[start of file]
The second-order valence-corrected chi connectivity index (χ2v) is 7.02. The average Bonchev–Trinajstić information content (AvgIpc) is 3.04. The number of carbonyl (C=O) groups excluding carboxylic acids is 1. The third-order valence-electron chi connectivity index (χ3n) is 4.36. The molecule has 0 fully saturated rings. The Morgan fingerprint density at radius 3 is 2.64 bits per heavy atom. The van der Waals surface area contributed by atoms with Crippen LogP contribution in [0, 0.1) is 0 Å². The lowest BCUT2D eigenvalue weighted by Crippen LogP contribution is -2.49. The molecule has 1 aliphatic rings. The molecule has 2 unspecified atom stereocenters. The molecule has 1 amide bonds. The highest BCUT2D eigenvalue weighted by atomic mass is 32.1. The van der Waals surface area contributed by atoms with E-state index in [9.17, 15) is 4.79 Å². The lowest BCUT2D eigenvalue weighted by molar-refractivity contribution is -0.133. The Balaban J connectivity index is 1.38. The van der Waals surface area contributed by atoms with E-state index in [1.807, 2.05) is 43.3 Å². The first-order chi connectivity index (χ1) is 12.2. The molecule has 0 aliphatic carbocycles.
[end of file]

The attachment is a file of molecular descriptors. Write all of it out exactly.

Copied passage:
The second-order valence-corrected chi connectivity index (χ2v) is 7.02. The average Bonchev–Trinajstić information content (AvgIpc) is 3.04. The number of carbonyl (C=O) groups excluding carboxylic acids is 1. The third-order valence-electron chi connectivity index (χ3n) is 4.36. The molecule has 0 fully saturated rings. The Morgan fingerprint density at radius 3 is 2.64 bits per heavy atom. The van der Waals surface area contributed by atoms with Crippen LogP contribution in [0, 0.1) is 0 Å². The lowest BCUT2D eigenvalue weighted by Crippen LogP contribution is -2.49. The molecule has 1 aliphatic rings. The molecule has 2 unspecified atom stereocenters. The molecule has 1 amide bonds. The highest BCUT2D eigenvalue weighted by atomic mass is 32.1. The van der Waals surface area contributed by atoms with E-state index in [9.17, 15) is 4.79 Å². The lowest BCUT2D eigenvalue weighted by molar-refractivity contribution is -0.133. The Balaban J connectivity index is 1.38. The van der Waals surface area contributed by atoms with E-state index in [1.807, 2.05) is 43.3 Å². The first-order chi connectivity index (χ1) is 12.2. The molecule has 0 aliphatic carbocycles.